Before Miley Cyrus trespassed urban music culture, Madonna showed us how to stunt with a greater purpose in mind
In the space of one unicorn-suit twerk in March, Miley Cyrus morphed from countrified Hannah Montana into culture vulture of the century. Producers Mike WiLL Made It, Pharrell and Future—not to mention collaborators Big Sean, Ludacris and Nelly—ushered the reborn pop princess into the urban space in a fashion unseen since Timbaland first rolled out the black carpet for Justin Timberlake. But where white chicks touring a black space are concerned, one name still looms large over all the others. Miley’s just a lowercase m. Even in 2014, the Big M is still Madonna. When it came to pushing the mainstream’s buttons, Madonna went way beyond twerking; she used her headline-grabbing escapades as bait to school her followers, an archetype from which Ms. Miley could learn.
The 55-year-old icon hasn’t really made waves in the 21st century, despite record-breaking concert revenue (Forbes named her the highest-paid musician of 2013 for pulling in $125 million) and stabs at youthful relevance via Nicki Minaj and Kanye West collabos. But once upon a time, in the 1980s and ’90s, Michael Jackson, Prince and Madonna formed pop’s holy trinity. After Penthouse published her unauthorized nudie pics two years into her career, the Material Girl became a master at folding controversy into her marketing, effortlessly turning out pop classics at the same time.
At 21 years young, Smiley Virus has plenty of time to piss people off. More crucially, what she seems to lack is someplace to lead her flock once their parents are all up in arms. In her prime, Madonna would appear on talk shows and name-drop the Mexican surrealist painter Frida Kahlo in interviews; she helped fund the first major posthumous exhibit of her ex-bf Jean-Michel Basquiat’s artwork; she arguably introduced many of her fans to Argentinian first lady Eva Perón, playing the lead role in the 1996 biopic, Evita. Madonna always seemed cultured. Miley Cyrus doesn’t give you that sense just yet. In all fairness, Madonna came of age on New York City’s Danceteria scene when hip-hop and punk first flourished, a far cry away from the Disney machine. But following Madonna might actually have taught you something back in the day, about the arts or feminism or haute couture or LGBT culture.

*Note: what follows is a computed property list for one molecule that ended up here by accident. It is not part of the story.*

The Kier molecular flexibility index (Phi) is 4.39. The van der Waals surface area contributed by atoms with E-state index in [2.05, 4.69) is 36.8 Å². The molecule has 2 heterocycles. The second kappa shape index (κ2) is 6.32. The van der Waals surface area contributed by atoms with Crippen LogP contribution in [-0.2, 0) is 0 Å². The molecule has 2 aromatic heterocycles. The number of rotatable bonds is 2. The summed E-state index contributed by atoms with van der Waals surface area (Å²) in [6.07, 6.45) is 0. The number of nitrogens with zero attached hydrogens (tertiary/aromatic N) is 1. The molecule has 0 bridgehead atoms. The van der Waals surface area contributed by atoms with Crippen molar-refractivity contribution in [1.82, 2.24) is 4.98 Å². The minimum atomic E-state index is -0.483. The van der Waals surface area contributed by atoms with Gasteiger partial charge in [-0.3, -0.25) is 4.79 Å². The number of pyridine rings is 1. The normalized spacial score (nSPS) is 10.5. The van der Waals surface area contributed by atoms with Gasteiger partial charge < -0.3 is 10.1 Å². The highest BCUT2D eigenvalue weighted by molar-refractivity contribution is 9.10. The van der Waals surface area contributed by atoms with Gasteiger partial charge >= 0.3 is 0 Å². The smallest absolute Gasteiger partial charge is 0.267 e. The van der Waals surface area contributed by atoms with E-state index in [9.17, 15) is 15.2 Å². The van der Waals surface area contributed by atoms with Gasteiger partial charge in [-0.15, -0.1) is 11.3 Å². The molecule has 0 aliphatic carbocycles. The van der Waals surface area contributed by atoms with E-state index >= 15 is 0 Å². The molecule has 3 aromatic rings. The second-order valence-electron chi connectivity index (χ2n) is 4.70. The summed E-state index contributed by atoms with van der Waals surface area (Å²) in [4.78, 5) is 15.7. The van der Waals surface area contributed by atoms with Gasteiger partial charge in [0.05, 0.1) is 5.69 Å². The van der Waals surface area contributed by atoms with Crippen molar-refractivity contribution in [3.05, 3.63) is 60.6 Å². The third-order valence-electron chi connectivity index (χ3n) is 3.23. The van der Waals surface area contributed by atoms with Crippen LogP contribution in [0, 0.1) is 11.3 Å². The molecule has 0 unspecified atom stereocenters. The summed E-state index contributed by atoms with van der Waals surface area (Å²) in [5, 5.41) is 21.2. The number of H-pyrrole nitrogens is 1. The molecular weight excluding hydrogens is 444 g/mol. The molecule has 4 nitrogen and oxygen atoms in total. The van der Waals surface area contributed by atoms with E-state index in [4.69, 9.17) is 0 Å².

Of course at Miley’s age, Madonna Ciccone was enrolled in ballet classes at the University of Michigan, still trying to sort her life out. And Britney Spears once leapfrogged from the Disney factory into the urban arms of The Neptunes and will.i.am too, doing her own culture vulturing without much Madonna-esque sophistication either. On the other hand, Lady Gaga—hosting R. Kelly, T.I. and Too Short on November’s ARTPOP—isn’t too shy (or shallow) to be pretentious. She might actually teach her Little Monsters a thing or two about, say, artists Jeff Koons and Botticelli. Those painters’ influence is all over herARTPOP cover. Miley Cyrus’ Bangerz artwork only recalls the neon and pastels of Miami Vice. But then Gaga is 27, and six years can make a big difference.
Pop stars with little substance are hardly new. If anything, maybe 140-character literate fan bases with the social media-addled attention spans are the new normal. If millennials wanted cultural sophistication from pop stars nowadays, it’d take a lot more than twerking to move units. But Madonna was the originator of manipulating controversy to get our attention. And once she had it, she fed us a little bit. It’s a worldliness Miley Cyrus may or may not grow into. Stay tuned. —Miles Marshall Lewis